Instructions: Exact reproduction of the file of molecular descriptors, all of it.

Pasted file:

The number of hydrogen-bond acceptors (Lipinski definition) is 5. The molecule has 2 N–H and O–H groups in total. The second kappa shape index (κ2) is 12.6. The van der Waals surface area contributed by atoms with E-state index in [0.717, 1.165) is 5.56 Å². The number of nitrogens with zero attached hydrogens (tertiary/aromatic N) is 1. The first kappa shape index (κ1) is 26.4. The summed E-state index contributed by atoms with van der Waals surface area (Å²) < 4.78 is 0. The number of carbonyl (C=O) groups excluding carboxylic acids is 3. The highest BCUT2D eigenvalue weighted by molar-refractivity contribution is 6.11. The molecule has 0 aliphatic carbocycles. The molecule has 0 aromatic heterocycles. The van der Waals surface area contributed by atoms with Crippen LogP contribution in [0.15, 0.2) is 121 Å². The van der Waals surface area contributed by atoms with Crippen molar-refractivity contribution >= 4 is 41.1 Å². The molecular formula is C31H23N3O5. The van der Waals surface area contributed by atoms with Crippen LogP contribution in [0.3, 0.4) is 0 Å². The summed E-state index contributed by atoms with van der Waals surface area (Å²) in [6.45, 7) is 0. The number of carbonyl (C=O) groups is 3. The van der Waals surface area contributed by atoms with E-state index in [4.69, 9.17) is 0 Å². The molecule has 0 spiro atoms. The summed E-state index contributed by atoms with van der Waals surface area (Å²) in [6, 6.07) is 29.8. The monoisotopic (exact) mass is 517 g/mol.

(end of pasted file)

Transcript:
The number of hydrogen-bond acceptors (Lipinski definition) is 5. The molecule has 2 N–H and O–H groups in total. The second kappa shape index (κ2) is 12.6. The van der Waals surface area contributed by atoms with E-state index in [0.717, 1.165) is 5.56 Å². The number of nitrogens with zero attached hydrogens (tertiary/aromatic N) is 1. The first kappa shape index (κ1) is 26.4. The summed E-state index contributed by atoms with van der Waals surface area (Å²) < 4.78 is 0. The number of carbonyl (C=O) groups excluding carboxylic acids is 3. The highest BCUT2D eigenvalue weighted by molar-refractivity contribution is 6.11. The molecule has 0 aliphatic carbocycles. The molecule has 0 aromatic heterocycles. The van der Waals surface area contributed by atoms with Crippen LogP contribution in [0.15, 0.2) is 121 Å². The van der Waals surface area contributed by atoms with Crippen molar-refractivity contribution >= 4 is 41.1 Å². The molecular formula is C31H23N3O5. The van der Waals surface area contributed by atoms with Crippen LogP contribution in [0.3, 0.4) is 0 Å². The summed E-state index contributed by atoms with van der Waals surface area (Å²) in [6.45, 7) is 0. The number of carbonyl (C=O) groups is 3. The van der Waals surface area contributed by atoms with E-state index in [4.69, 9.17) is 0 Å². The molecule has 0 spiro atoms. The summed E-state index contributed by atoms with van der Waals surface area (Å²) in [6, 6.07) is 29.8. The monoisotopic (exact) mass is 517 g/mol.